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Diplomacy

Singapore-Malaysia relations still ‘good’, says Malaysian Foreign Minister

Ties between Malaysia and Singapore are still “good” despite ongoing air and maritime disputes between the two countries.


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Updated: January 17, 2019

“Our relations with Singapore remain good. There are some issues but we are talking to each other, and that is very important,” said Malaysian Foreign Minister Saifuddin Abdullah on Wednesday (Jan 16),

“Most importantly, the discussions are going on. I am confident the discussions are moving in the right direction.”

He said five senior government officials will meet with their Singaporean counterparts to discuss ongoing issues.

Besides Mr Saifuddin, the others are Transport Minister Anthony Loke, Economic Affairs Minister Azmin Ali, Attorney-General Tommy Thomas and Foreign Ministry secretary-general Muhammad Shahrul Ikram Yaakob.

Both Singapore and Malaysia are currently locked in two separate disputes – over territorial waters off Tuas and airspace management over southern Johor.

The disagreements were the latest in a string of bilateral hiccups since Tun Dr Mahathir Mohamad returned as Malaysia’s Prime Minister following an unprecedented change of government in May 2018.

The dispute over maritime boundaries started after Kuala Lumpur, on Oct 25 last year, unilaterally extended the Johor Baru port limits into Singapore’s territorial waters off Tuas.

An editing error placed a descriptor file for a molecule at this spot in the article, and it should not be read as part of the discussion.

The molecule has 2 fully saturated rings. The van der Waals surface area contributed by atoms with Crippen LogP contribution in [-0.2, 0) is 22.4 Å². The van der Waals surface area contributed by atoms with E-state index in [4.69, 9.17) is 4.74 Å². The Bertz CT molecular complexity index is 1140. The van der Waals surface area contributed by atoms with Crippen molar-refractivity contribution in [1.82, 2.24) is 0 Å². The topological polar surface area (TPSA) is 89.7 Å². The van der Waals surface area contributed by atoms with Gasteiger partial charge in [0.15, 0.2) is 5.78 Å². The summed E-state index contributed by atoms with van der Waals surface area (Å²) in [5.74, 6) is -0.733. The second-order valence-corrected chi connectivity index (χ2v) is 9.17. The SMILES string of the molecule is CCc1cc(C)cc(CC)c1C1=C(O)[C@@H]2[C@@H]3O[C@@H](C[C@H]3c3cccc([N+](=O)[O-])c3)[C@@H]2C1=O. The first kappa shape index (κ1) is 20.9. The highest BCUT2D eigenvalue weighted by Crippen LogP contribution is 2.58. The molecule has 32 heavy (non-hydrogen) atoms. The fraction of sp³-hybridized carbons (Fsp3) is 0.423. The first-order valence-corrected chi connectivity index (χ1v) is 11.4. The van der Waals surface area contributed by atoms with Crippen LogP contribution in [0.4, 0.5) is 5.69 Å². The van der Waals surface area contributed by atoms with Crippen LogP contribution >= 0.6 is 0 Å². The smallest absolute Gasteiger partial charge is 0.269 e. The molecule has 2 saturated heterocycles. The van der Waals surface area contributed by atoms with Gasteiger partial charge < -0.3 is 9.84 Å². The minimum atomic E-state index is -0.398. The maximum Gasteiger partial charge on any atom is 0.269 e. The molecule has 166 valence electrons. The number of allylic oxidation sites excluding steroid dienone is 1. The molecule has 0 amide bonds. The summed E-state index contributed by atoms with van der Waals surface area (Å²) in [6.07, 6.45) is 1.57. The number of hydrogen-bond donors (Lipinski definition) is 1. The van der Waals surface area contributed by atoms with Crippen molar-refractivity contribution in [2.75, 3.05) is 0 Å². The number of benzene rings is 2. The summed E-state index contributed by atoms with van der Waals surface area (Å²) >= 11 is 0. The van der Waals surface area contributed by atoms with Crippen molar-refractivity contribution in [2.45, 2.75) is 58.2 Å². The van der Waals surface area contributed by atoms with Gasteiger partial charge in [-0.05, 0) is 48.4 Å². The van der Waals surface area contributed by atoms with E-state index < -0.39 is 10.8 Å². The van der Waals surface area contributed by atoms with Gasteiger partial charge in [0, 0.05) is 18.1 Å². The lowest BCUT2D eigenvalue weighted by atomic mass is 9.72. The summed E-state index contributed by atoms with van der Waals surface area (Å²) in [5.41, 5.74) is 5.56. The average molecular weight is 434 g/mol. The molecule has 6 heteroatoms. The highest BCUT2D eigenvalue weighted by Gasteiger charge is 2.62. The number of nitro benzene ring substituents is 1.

Daily intrusions into these waters by Malaysian government vessels since November have continued despite the Malaysian Foreign Affairs Ministry declaring that it would take “all effective measures” to de-escalate the situation on the ground.

Malaysia has also objected to the implementation of new landing procedures for Seletar Airport.

Last week, Singapore and Malaysia took steps to defuse their air and maritime tensions, with Mr Saifuddin and his Singaporean counterpart Vivian Balakrishnan reiterating their commitment “to preserving the vital relationship between both countries and to improving bilateral ties, on the basis of equality and mutual respect”.

A day later, however, Johor Menteri Besar Osman Sapian boarded a vessel in the disputed waters off Tuas, an act that resulted in the postponement of the Joint Ministerial Committee for Iskandar Malaysia (JMCIM) meeting, which was originally scheduled to take place on Monday.

Singapore, which has formally protested against the intrusion, said his presence on a Malaysian vessel in Singapore’s territory had rendered holding the JMCIM “untenable”. Malaysia has maintained that he was in Malaysian waters.

Mr Saifuddin said on Wednesday that the channels of communication between the two countries remain open.

This was evident when Datuk Seri Azmin met with Dr Balakrishnan earlier this week despite the postponement of the JMCIM.

“We have always safeguarded our sovereignty and our independence. We just have to continue talking to our Singapore counterparts,” Mr Saifuddin said.



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About the Author: The Straits Times is Singapore's top-selling newspaper.

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